By Ernesto Salcedo, PhD
Earl and Wim write "Is there an easy to understand
schematic/diagram of how the brain processes scent/odor and what
signals are involved? And when the brain stops perceiving odors
(bad or good), what's happening?"
Dear Earl and Wim,
Smell is complex and fascinating, and I've been getting lots
of great questions about it. So I contacted a local olfaction
expert, Dr. Ernie Salcedo of the University of
Colorado, to be our new resident expert on explaining just how
Cheers, Yo Pearl
P.S. If you've got a question, submit it to Yo Pearl
at www.dmns.org/molecularcell under
"Have a Question?"
Using our sense of smell, we can detect anywhere from 10,000 to
100,000 different odors. Since odors are typically made up of many
different volatile molecules called odorants, our noses are
essentially extremely sensitive chemical detectors that can detect
all of these different molecules.
This remarkable ability depends on millions of little sensor
cells found at the back of our noses called olfactory receptor
cells. Each of these cells have hair-like structures, called cilia,
which protrude into the mucosal lining of our noses. There, these
cilia have direct contact with sniffed-in air, making olfactory
receptors cells the only brain cells that directly interact with
the outside world.
Image courtesy of the Nobel Prize Organization:
The cilia of the receptor cells are covered by little proteins,
called odorant receptors (see diagram panel 1), which can bind
odorants. If you think of each of these odorant receptors as a kind
of lock, then the odorants act like keys. Each cilia in a given
odorant receptor cell has hundreds of the same 'locks' that can all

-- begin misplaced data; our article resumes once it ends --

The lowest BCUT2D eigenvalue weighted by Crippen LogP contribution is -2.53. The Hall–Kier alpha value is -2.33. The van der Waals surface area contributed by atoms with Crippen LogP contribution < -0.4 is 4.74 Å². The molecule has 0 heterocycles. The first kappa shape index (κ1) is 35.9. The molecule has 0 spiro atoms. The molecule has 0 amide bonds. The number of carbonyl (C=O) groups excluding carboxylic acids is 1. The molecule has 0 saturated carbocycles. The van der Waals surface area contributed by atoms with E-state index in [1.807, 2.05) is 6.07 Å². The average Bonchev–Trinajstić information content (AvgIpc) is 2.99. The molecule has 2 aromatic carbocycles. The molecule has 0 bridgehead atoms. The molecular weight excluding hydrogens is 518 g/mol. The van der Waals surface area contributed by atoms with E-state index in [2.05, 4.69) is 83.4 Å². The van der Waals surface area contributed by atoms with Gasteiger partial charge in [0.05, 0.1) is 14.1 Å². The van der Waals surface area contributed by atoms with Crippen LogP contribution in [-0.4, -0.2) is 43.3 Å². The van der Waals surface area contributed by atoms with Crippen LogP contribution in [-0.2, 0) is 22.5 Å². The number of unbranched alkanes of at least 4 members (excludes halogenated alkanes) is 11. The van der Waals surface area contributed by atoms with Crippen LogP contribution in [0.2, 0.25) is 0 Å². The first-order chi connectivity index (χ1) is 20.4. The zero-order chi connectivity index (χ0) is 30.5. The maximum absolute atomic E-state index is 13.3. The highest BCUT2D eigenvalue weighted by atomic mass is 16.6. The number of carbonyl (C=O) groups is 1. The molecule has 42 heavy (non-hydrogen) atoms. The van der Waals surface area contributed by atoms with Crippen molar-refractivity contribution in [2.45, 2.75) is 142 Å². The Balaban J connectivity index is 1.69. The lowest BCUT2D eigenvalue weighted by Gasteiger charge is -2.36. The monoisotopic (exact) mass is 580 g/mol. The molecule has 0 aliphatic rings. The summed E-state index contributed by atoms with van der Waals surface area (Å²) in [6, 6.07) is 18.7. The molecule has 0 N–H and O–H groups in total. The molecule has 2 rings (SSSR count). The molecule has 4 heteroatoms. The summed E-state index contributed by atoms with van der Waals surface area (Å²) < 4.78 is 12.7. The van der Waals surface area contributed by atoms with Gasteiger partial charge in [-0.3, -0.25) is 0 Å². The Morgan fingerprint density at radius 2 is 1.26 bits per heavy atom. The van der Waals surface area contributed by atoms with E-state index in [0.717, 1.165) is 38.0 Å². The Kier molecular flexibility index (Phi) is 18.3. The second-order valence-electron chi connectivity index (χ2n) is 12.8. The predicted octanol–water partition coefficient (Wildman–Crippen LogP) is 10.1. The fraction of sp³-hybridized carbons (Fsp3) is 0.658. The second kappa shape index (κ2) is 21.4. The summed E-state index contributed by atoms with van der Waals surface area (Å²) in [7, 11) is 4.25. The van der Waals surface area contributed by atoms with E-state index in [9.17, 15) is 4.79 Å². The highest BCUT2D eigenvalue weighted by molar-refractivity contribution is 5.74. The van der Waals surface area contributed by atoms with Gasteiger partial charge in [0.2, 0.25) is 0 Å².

be opened by the same 'key', while a neighboring receptor cell will
have a different set of 'locks' that can be opened by a different
'key.' When an odorant binds to the right odorant receptor, then,
like turning the key in the ignition of a car, that olfactory
receptor cell 'starts up' and begins to fire an electrical signal,
which is detected by cells, called mitral cells, that are found in
a brain structure called the olfactory bulb. Here, these mitral
cells will process the incoming signal (see diagram panel 3) and
then send that signal on to higher olfactory processing centers in
the brain, and eventually (after several hundred milliseconds), you
will perceive the smell (or stink, as the case may be).
Soon, however, the smell will fade away from your perception,
even if the molecules that make up that smell are still in the air
around you. This phenomenon is termed olfactory fatigue or
olfactory adaptation and is the reason why some people don't
realize that they are wearing WAY too much cologne or perfume.
Why does olfactory fatigue happen? Well, in fact, there several
mechanisms at work here:
1. The odorants making up the smell can sometimes bind up all of
the odorant receptors in a given cell so that it simply can't be
activated any further.
2. Even if the odorants can find receptors to bind, the receptor
cells themselves will begin to stop responding to continuous
stimulation, almost as if the cell is getting tired.
3. The brain itself begins to tune out repetitive incoming
signals over time. This phenomenon, called sensory adaptation, also
occurs in our other senses, such as vision and hearing. People, for
example, are pretty good at tuning out repetitive sounds, such as a
fan or, perhaps, a droning professor.
A great reference for how our sense of smell works can be found
on the reference page for the two Nobel Laureates, Linda Buck and
Richard Axel, who were awarded the Nobel Prize in Physiology or
Medicine in 2004 for their achievements in olfactory research. The
image shown above is from those references pages.
~Dr. Salcedo, Resident Olfaction Expert of the Blue Tongue
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